I’ve found myself in numerous conversations and social settings where there is almost always someone in the group who shrinks away, desperate for a segway, when the topic of travel comes up. One may think that this is because the person in question has nothing to contribute to the conversation. But that’s not true.
Often, the reason is that they are inevitably shamed for their choice – their choice to stay, and not travel.
So, when you read that hashtag, see those pictures, watch those videos, and feel like your choice somehow makes your life less interesting or less fulfilling, I’ve got some unpopular opinions for you.
You’re not alone, and it’s alright.
It’s okay to not travel. It’s okay to not want to travel. It’s okay if travel does not excite you. It’s okay that to you, travel is not a necessity, not a first-choice, not a priority. It is absolutely and unquestionably normal to just be where you are.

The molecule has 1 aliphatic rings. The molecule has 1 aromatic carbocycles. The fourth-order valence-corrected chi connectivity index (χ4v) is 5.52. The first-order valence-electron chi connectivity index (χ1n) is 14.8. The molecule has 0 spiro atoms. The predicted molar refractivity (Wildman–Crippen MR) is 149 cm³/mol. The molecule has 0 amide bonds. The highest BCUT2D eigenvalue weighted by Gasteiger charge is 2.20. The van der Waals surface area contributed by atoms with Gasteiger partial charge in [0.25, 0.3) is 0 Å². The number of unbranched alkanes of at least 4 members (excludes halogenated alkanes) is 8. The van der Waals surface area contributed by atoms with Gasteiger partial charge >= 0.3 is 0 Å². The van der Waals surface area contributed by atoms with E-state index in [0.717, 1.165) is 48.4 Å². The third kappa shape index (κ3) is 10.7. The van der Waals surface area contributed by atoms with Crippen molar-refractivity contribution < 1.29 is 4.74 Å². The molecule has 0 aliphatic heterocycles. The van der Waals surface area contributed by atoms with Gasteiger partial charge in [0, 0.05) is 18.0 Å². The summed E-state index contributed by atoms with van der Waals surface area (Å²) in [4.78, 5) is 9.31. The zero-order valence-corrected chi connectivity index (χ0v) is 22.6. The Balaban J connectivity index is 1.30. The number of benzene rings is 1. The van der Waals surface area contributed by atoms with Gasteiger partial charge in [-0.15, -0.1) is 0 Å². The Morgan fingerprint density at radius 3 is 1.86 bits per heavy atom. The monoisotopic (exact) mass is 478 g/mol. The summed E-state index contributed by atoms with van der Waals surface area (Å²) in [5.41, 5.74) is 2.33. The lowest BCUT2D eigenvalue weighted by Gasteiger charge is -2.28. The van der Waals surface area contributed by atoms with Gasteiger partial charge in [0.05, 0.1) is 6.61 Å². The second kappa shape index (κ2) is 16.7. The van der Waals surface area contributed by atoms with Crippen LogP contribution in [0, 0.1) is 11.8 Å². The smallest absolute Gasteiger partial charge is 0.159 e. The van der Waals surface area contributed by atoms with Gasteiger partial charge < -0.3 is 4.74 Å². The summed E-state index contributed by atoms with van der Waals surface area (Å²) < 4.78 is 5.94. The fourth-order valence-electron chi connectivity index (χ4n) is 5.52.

Staying the course, or settling, is as natural to us as breathing. It is possibly the oldest tool in our belt that ensures our survival; it is what encourages us to build and sustain something for ourselves and for the future – a home, a safe zone, a community. It is the ones who’ve chosen to settle who create warm and welcoming spaces for the ones who choose to travel; a sort of Yin Yang, if you will. If some of us derive true contentment from staying put, why, then, are we pressured to pack our bags and leave?
How else can we escape the dreaded clutches of monotony, or take a break from the rut?
To believe that travel is the only solution to tackling boredom, or that movement is the only way to escape the mundane is akin to believing that there is only one route to a destination.
There are endless ways to add sparkle to our lives, and travel is just one of them. Lose yourself in the pages of a good book. Pamper your pet. Immerse yourself in a play. Grow a garden. Learn a new language. Swim endless laps, and then some. Take an early morning walk in the park. Drink in the colours of dusk. Move, on your own terms. There is no dearth of ways to keep monotony at bay.